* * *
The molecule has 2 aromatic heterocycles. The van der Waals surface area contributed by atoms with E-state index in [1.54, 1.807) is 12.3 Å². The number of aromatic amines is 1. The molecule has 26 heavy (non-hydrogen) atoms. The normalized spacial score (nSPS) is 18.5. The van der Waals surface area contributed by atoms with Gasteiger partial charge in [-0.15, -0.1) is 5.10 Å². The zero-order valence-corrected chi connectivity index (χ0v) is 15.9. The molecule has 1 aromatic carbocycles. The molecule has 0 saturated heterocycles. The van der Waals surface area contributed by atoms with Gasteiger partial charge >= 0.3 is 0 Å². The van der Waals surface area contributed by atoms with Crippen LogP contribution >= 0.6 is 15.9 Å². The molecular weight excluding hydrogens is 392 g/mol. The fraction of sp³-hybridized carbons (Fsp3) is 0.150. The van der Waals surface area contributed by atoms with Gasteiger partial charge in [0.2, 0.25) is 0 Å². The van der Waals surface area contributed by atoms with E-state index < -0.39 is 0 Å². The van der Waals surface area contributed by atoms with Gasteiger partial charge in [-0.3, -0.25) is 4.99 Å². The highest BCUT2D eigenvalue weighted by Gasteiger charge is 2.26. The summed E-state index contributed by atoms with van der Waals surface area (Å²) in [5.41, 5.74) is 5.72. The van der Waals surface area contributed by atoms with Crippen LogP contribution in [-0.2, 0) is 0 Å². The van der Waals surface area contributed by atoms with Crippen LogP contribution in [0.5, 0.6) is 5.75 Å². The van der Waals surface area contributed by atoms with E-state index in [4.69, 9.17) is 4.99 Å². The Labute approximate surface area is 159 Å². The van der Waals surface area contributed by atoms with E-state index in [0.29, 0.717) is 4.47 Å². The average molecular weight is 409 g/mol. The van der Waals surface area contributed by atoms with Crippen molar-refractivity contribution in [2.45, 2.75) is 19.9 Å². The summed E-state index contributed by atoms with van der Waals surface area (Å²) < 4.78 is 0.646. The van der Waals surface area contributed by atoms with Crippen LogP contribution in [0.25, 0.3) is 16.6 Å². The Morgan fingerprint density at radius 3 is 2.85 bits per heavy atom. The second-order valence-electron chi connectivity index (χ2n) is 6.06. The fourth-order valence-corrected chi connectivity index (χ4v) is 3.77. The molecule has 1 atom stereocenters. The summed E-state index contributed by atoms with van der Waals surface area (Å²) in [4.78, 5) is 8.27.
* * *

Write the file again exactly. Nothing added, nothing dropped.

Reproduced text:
The molecule has 2 aromatic heterocycles. The van der Waals surface area contributed by atoms with E-state index in [1.54, 1.807) is 12.3 Å². The number of aromatic amines is 1. The molecule has 26 heavy (non-hydrogen) atoms. The normalized spacial score (nSPS) is 18.5. The van der Waals surface area contributed by atoms with Gasteiger partial charge in [-0.15, -0.1) is 5.10 Å². The zero-order valence-corrected chi connectivity index (χ0v) is 15.9. The molecule has 1 aromatic carbocycles. The molecule has 0 saturated heterocycles. The van der Waals surface area contributed by atoms with Gasteiger partial charge >= 0.3 is 0 Å². The van der Waals surface area contributed by atoms with Crippen LogP contribution >= 0.6 is 15.9 Å². The molecular weight excluding hydrogens is 392 g/mol. The fraction of sp³-hybridized carbons (Fsp3) is 0.150. The van der Waals surface area contributed by atoms with Gasteiger partial charge in [0.2, 0.25) is 0 Å². The van der Waals surface area contributed by atoms with E-state index < -0.39 is 0 Å². The van der Waals surface area contributed by atoms with Gasteiger partial charge in [-0.3, -0.25) is 4.99 Å². The highest BCUT2D eigenvalue weighted by Gasteiger charge is 2.26. The summed E-state index contributed by atoms with van der Waals surface area (Å²) in [5.41, 5.74) is 5.72. The van der Waals surface area contributed by atoms with Crippen LogP contribution in [-0.2, 0) is 0 Å². The van der Waals surface area contributed by atoms with Crippen LogP contribution in [0.5, 0.6) is 5.75 Å². The van der Waals surface area contributed by atoms with E-state index in [4.69, 9.17) is 4.99 Å². The Labute approximate surface area is 159 Å². The van der Waals surface area contributed by atoms with E-state index in [0.29, 0.717) is 4.47 Å². The average molecular weight is 409 g/mol. The van der Waals surface area contributed by atoms with Crippen molar-refractivity contribution in [2.45, 2.75) is 19.9 Å². The summed E-state index contributed by atoms with van der Waals surface area (Å²) < 4.78 is 0.646. The van der Waals surface area contributed by atoms with Crippen LogP contribution in [0.25, 0.3) is 16.6 Å². The Morgan fingerprint density at radius 3 is 2.85 bits per heavy atom. The second-order valence-electron chi connectivity index (χ2n) is 6.06. The fourth-order valence-corrected chi connectivity index (χ4v) is 3.77. The molecule has 1 atom stereocenters. The summed E-state index contributed by atoms with van der Waals surface area (Å²) in [4.78, 5) is 8.27.